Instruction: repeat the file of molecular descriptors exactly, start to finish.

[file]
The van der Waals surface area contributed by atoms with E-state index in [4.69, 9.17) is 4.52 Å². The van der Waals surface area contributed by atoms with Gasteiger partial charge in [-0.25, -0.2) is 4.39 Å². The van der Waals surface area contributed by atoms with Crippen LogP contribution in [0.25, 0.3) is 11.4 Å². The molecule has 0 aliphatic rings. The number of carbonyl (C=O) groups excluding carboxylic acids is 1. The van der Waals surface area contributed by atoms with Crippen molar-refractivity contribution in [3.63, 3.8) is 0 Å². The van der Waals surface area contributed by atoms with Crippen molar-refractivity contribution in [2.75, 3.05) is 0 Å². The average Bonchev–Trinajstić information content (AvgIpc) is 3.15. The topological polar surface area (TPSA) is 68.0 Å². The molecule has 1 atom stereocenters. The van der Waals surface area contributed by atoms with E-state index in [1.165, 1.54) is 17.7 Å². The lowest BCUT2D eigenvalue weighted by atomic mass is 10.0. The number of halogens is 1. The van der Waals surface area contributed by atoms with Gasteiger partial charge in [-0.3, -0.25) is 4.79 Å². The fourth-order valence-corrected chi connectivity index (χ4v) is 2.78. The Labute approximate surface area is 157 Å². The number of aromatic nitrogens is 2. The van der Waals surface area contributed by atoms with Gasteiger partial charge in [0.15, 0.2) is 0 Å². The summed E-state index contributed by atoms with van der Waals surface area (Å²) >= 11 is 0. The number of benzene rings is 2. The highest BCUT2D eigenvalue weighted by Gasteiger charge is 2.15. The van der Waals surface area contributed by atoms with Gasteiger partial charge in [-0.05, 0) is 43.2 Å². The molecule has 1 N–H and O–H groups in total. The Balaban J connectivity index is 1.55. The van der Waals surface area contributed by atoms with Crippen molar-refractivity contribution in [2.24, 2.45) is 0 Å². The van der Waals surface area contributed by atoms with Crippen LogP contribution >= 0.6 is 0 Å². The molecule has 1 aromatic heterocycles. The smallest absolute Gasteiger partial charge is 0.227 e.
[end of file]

The van der Waals surface area contributed by atoms with E-state index in [4.69, 9.17) is 4.52 Å². The van der Waals surface area contributed by atoms with Gasteiger partial charge in [-0.25, -0.2) is 4.39 Å². The van der Waals surface area contributed by atoms with Crippen LogP contribution in [0.25, 0.3) is 11.4 Å². The molecule has 0 aliphatic rings. The number of carbonyl (C=O) groups excluding carboxylic acids is 1. The van der Waals surface area contributed by atoms with Crippen molar-refractivity contribution in [3.63, 3.8) is 0 Å². The van der Waals surface area contributed by atoms with Crippen molar-refractivity contribution in [2.75, 3.05) is 0 Å². The average Bonchev–Trinajstić information content (AvgIpc) is 3.15. The topological polar surface area (TPSA) is 68.0 Å². The molecule has 1 atom stereocenters. The van der Waals surface area contributed by atoms with E-state index in [1.165, 1.54) is 17.7 Å². The lowest BCUT2D eigenvalue weighted by atomic mass is 10.0. The number of halogens is 1. The van der Waals surface area contributed by atoms with Gasteiger partial charge in [-0.3, -0.25) is 4.79 Å². The fourth-order valence-corrected chi connectivity index (χ4v) is 2.78. The Labute approximate surface area is 157 Å². The number of aromatic nitrogens is 2. The van der Waals surface area contributed by atoms with Gasteiger partial charge in [0.15, 0.2) is 0 Å². The summed E-state index contributed by atoms with van der Waals surface area (Å²) >= 11 is 0. The number of benzene rings is 2. The highest BCUT2D eigenvalue weighted by Gasteiger charge is 2.15. The van der Waals surface area contributed by atoms with Gasteiger partial charge in [-0.05, 0) is 43.2 Å². The molecule has 1 N–H and O–H groups in total. The Balaban J connectivity index is 1.55. The van der Waals surface area contributed by atoms with Crippen molar-refractivity contribution in [2.24, 2.45) is 0 Å². The van der Waals surface area contributed by atoms with Crippen LogP contribution >= 0.6 is 0 Å². The molecule has 1 aromatic heterocycles. The smallest absolute Gasteiger partial charge is 0.227 e.